The term “pollybeak” deformity is used to describe a nasal contour that has excessive fullness in the profile just superior to the tip of the nose. The true nature of this deformity can be related to several different factors. There can be scar tissue, swelling or remaining cartilage after a rhinoplasty that can cause excessive fullness in this area of the nose. This deformity can also develop if the tip of the nose drops due to aggressive nasal tip cartilage removal during surgery or the loss of nasal tip support over time following the surgery. The deformity is termed a “pollybeak” because the shape of the nose resembles that of a bird’s beak. 

At only 7 days after surgery, there will obviously be initial swelling in the nose that can resemble a temporary pollybeak deformity which will most likely resolve over time. However, the relatively low position of the nasal tip is somewhat concerning this early in the recovery period because it will most likely not elevate over time. Overall, “time will tell” and any experienced rhinoplasty surgeon will tell you to wait at least 6-12 months for the final shape of the nose to be revealed after a rhinoplasty procedure.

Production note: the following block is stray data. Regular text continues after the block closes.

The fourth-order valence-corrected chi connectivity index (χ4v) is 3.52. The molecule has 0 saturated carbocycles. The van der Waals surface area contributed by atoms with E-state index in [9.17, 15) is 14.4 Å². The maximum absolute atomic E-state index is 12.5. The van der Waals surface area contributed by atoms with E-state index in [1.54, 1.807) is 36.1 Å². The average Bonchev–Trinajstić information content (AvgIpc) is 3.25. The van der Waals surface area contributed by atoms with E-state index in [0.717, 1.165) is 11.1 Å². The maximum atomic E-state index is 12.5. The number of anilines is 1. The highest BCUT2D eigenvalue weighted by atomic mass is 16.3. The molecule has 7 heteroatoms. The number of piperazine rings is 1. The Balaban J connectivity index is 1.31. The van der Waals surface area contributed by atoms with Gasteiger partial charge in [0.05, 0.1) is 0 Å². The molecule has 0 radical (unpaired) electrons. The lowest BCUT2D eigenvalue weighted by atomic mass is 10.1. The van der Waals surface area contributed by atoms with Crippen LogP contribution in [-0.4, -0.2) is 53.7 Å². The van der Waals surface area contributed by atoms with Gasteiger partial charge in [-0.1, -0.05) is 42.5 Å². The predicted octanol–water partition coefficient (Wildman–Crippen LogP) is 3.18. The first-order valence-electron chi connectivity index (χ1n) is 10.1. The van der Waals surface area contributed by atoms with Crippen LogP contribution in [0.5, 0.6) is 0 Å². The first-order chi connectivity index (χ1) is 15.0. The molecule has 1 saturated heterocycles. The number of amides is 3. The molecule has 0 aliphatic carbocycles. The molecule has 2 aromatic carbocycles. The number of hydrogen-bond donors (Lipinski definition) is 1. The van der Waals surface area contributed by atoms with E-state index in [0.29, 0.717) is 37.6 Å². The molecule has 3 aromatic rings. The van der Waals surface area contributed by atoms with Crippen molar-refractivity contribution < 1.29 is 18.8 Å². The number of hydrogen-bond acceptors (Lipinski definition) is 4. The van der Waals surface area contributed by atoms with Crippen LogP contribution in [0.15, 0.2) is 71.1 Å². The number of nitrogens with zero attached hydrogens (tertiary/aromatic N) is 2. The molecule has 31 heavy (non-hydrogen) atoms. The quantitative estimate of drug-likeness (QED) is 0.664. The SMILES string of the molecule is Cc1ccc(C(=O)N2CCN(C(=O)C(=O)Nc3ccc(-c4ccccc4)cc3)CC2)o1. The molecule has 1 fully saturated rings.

Gary Motykie, MD
Los Angeles Plastic Surgeon
4.5 out of 5 stars 25 reviews

Pollybeak after Rhinoplasty

+1

The diagnosis of "pollybeak" cannot be made 7 days after rhinoplasty because there is normal, temporary post-op swelling. A true pollybeak is caused by residual scarring with excess skin, too much septal cartilage above the tip, and/or lack of tip projection. It will take several months to evaluate your daughter's result - hopefully her present appearance will improve as healing progresses.

Richard W. Fleming, MD
Beverly Hills Facial Plastic Surgeon
5.0 out of 5 stars 14 reviews

Polly beak

+1

Normally at one week there is a lot of swelling ans you really have to give it a few months for this initial swelling to dissipate before worrying too much.

Steven Wallach, MD
Manhattan Plastic Surgeon
4.5 out of 5 stars 17 reviews

Polly beak

+1